Sand is a result of the breakdown of Earth’s crust. Sand is formed over a long period of time by water, wind, gravity, and tectonics, among other forces. Water provides movement of sediment from the beginning of streams and inland areas down through the land. As sediment is transported it becomes more worn. While heavier sediment settles along river banks and streams, lighter sediment gets carried to the ocean. Gravity assists the motion of material down streams, rivers, and cliff sides. The smashing of rocks together causes fragmentation of rocks. Like gravity, wind contributes to the movement of materials in powering waves, currents, and the eroding of surfaces. Fine sand is also transported to various locations by the wind. Plate tectonics work together with gravity and water to push rocks upward and then wear them down. These are some common causes that construct sand but depending on location others may exists, such as animal involvement.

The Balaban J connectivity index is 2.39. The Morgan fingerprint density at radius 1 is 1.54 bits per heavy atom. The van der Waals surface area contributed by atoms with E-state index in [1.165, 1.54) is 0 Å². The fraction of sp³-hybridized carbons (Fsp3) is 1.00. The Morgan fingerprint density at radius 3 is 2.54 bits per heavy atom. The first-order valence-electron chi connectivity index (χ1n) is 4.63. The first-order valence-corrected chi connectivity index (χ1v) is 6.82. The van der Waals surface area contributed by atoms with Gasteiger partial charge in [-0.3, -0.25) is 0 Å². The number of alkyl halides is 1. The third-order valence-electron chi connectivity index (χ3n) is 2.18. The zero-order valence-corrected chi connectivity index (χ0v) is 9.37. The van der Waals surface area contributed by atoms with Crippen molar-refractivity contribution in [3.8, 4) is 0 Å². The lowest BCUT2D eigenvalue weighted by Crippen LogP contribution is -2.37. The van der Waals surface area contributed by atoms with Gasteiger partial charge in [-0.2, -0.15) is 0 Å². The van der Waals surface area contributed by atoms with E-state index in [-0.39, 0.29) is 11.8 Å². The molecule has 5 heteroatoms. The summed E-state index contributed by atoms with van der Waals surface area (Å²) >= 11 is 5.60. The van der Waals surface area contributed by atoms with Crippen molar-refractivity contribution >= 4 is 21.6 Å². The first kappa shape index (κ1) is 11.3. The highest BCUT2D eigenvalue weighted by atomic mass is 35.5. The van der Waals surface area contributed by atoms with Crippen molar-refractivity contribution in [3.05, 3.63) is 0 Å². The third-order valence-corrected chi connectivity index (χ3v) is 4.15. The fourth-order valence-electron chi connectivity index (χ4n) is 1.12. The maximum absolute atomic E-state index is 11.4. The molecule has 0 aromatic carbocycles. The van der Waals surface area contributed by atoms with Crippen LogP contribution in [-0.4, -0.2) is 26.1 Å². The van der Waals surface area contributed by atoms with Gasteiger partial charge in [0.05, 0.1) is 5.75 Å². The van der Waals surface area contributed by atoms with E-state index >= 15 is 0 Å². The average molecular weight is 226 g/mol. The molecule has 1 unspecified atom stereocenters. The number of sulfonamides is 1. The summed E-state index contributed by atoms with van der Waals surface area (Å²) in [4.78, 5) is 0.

These forces cause decomposition of the Earth’s crust to make fine sediment we refer to as sand. Depending on where you are located sand can look different. Different region’s sands are composed of various materials. California for example has many beaches composed of quartz grains. Quartz grains are minerals found in many different kinds of sedimentary rocks and igneous rocks found in Earth’s crust. Once the sedimentary and igneous rock is weathered away, quartz grains are what remains due to ability to resist weathering. Other locations such as the Hawaiian Islands have beaches that are composed of parrotfish poop. Parrotfish consume coral when biting and scraping algae off dead coral, this coral is then passed through their intestines and excreted. Other beaches in New Zealand are referred to as black sand beaches because of their black color which is a result of being composed of volcanic lava fragments. Yet others are made entirely of shells like those in West Australia. Thus, every beach with its abundant sand always has a story of how it came to be formed.